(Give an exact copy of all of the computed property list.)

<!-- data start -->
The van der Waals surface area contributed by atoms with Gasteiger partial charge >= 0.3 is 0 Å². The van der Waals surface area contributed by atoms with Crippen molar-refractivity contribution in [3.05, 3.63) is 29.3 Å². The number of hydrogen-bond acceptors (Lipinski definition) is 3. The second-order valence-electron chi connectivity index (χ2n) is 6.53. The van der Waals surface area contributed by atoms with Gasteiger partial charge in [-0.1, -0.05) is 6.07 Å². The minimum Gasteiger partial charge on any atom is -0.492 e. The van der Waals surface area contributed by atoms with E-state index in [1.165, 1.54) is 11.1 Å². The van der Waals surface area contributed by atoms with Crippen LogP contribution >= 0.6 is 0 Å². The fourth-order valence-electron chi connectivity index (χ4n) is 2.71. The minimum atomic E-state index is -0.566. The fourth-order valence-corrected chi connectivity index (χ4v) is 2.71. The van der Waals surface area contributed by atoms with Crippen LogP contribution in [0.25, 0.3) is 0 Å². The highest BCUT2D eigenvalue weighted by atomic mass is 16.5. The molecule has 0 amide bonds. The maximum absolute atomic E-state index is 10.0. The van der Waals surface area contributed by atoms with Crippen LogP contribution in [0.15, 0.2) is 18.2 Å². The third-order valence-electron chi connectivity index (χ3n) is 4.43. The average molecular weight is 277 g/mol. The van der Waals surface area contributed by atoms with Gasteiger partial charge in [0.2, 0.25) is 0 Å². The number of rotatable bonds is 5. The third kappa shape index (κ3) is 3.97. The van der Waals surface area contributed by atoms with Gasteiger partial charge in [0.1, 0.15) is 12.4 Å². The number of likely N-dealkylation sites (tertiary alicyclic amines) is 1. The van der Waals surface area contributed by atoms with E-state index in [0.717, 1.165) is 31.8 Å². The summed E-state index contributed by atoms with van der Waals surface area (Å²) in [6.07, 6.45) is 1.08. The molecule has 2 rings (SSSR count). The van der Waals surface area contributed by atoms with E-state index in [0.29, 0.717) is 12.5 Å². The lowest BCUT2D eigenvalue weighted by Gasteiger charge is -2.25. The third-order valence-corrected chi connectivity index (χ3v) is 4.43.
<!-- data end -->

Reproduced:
The van der Waals surface area contributed by atoms with Gasteiger partial charge >= 0.3 is 0 Å². The van der Waals surface area contributed by atoms with Crippen molar-refractivity contribution in [3.05, 3.63) is 29.3 Å². The number of hydrogen-bond acceptors (Lipinski definition) is 3. The second-order valence-electron chi connectivity index (χ2n) is 6.53. The van der Waals surface area contributed by atoms with Gasteiger partial charge in [-0.1, -0.05) is 6.07 Å². The minimum Gasteiger partial charge on any atom is -0.492 e. The van der Waals surface area contributed by atoms with E-state index in [1.165, 1.54) is 11.1 Å². The van der Waals surface area contributed by atoms with Crippen LogP contribution >= 0.6 is 0 Å². The fourth-order valence-electron chi connectivity index (χ4n) is 2.71. The minimum atomic E-state index is -0.566. The fourth-order valence-corrected chi connectivity index (χ4v) is 2.71. The van der Waals surface area contributed by atoms with Crippen LogP contribution in [0.25, 0.3) is 0 Å². The highest BCUT2D eigenvalue weighted by atomic mass is 16.5. The molecule has 0 amide bonds. The maximum absolute atomic E-state index is 10.0. The van der Waals surface area contributed by atoms with Crippen LogP contribution in [0.15, 0.2) is 18.2 Å². The third-order valence-electron chi connectivity index (χ3n) is 4.43. The average molecular weight is 277 g/mol. The van der Waals surface area contributed by atoms with Gasteiger partial charge in [0.2, 0.25) is 0 Å². The number of rotatable bonds is 5. The third kappa shape index (κ3) is 3.97. The van der Waals surface area contributed by atoms with Gasteiger partial charge in [0.1, 0.15) is 12.4 Å². The number of likely N-dealkylation sites (tertiary alicyclic amines) is 1. The van der Waals surface area contributed by atoms with E-state index in [0.717, 1.165) is 31.8 Å². The summed E-state index contributed by atoms with van der Waals surface area (Å²) in [6.07, 6.45) is 1.08. The molecule has 2 rings (SSSR count). The van der Waals surface area contributed by atoms with E-state index in [0.29, 0.717) is 12.5 Å². The lowest BCUT2D eigenvalue weighted by Gasteiger charge is -2.25. The third-order valence-corrected chi connectivity index (χ3v) is 4.43.